JERUSALEM, Feb 6 (Reuters) – Israel said on Monday that it had received a Syrian request for assistance with earthquake relief for the Arab state and that it was prepared to oblige, in what would be rare cooperation between the enemy neighbours.
Prime Minister Benjamin Netanyahu said in a speech he had ordered Israeli aid sent to Turkey, the epicentre of Monday’s earthquake, and that “since a request was also received to do this for many victims of the earthquake in Syria, I instructed to do this as well”.
Syrian officials have reported hundreds killed in the civil war-torn country, both in areas under Damascus’ control and in the opposition-held northwest.
Asked who had made the request regarding Syria cited by Netanyahu, an Israeli official told Reuters: “The Syrians”. Asked if this referred to opposition members or to President Bashar al-Assad’s government, the official said only: “Syria”.
A second Israeli official said the request had been relayed to the Netanyahu government “by a diplomatic source”.
There was no immediate Syrian response to the Israeli statements.
Israel and Syria have been in a state of war for decades, with periods of ceasefire. For a time, Israel helped Syrian rebels on the Golan Heights frontier, and in 2018 it worked with Jordan and the United States to evacuate Syrian “White Helmet” rescue workers and their families fleeing a government advance.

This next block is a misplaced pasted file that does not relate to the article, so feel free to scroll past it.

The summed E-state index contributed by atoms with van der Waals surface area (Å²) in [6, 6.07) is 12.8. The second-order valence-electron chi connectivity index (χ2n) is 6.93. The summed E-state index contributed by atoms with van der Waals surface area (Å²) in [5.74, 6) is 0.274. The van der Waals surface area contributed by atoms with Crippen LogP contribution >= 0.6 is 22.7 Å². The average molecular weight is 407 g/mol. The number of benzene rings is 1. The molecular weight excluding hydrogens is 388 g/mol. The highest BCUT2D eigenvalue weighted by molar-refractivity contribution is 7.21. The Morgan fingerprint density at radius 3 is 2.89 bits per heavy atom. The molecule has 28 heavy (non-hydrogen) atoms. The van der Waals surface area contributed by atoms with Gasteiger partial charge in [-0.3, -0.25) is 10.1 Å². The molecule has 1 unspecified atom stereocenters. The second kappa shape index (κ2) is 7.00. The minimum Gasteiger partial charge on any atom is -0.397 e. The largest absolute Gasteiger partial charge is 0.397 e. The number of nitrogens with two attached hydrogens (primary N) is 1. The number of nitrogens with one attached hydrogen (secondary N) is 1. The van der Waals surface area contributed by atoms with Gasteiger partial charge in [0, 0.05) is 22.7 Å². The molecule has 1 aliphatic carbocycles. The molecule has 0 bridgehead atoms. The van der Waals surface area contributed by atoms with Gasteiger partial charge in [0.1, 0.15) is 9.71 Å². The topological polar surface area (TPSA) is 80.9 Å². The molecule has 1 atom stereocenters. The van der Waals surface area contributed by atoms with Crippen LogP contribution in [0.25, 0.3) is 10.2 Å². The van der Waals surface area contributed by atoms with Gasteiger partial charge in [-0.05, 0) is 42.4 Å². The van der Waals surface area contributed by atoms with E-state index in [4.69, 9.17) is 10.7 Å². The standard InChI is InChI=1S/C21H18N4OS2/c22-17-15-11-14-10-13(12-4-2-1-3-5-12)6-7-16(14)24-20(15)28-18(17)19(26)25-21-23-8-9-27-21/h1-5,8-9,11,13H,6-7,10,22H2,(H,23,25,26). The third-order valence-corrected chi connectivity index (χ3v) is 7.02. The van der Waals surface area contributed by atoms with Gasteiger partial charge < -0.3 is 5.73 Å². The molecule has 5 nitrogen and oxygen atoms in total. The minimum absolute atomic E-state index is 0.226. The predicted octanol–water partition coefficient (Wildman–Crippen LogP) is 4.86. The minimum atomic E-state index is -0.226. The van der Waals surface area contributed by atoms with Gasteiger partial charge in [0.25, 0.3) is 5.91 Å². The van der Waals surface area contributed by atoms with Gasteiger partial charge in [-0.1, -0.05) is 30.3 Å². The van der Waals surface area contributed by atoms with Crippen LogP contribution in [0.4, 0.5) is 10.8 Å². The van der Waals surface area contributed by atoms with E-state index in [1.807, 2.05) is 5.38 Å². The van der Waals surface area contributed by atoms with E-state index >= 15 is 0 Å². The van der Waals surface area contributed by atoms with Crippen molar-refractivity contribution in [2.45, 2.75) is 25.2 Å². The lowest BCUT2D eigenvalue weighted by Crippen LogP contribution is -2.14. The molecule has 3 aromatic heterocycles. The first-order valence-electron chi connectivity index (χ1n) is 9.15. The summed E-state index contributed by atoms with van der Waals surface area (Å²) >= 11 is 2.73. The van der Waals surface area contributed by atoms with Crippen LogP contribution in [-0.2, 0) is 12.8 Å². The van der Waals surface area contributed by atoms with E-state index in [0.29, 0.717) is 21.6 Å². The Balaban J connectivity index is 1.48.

An earthquake hit the Syrian capital Damascus on Monday, state media reported.
It gave no further details.
Syria’s Baniyas oil refinery will suspend operations for 48 hours following a deadly earthquake in Turkey, state news agency SANA reported on Monday citing an oil ministry statement.
The 7.8-magnitude pre-dawn quake, whose epicentre was near the Turkish city of Gaziantep, wiped out entire sections of cities in Turkey and war-ravaged Syria.
At least 592 people were killed across the war-torn country, the Syrian government and rescue workers said.
The official news agency SANA, citing the health ministry, said at least 371 people were killed and 1,089 injured in government-controlled areas.
The White Helmets rescue group said at least 221 were killed and 419 injured in rebel-held areas, and cautioned “the toll may increase as many families are still trapped.”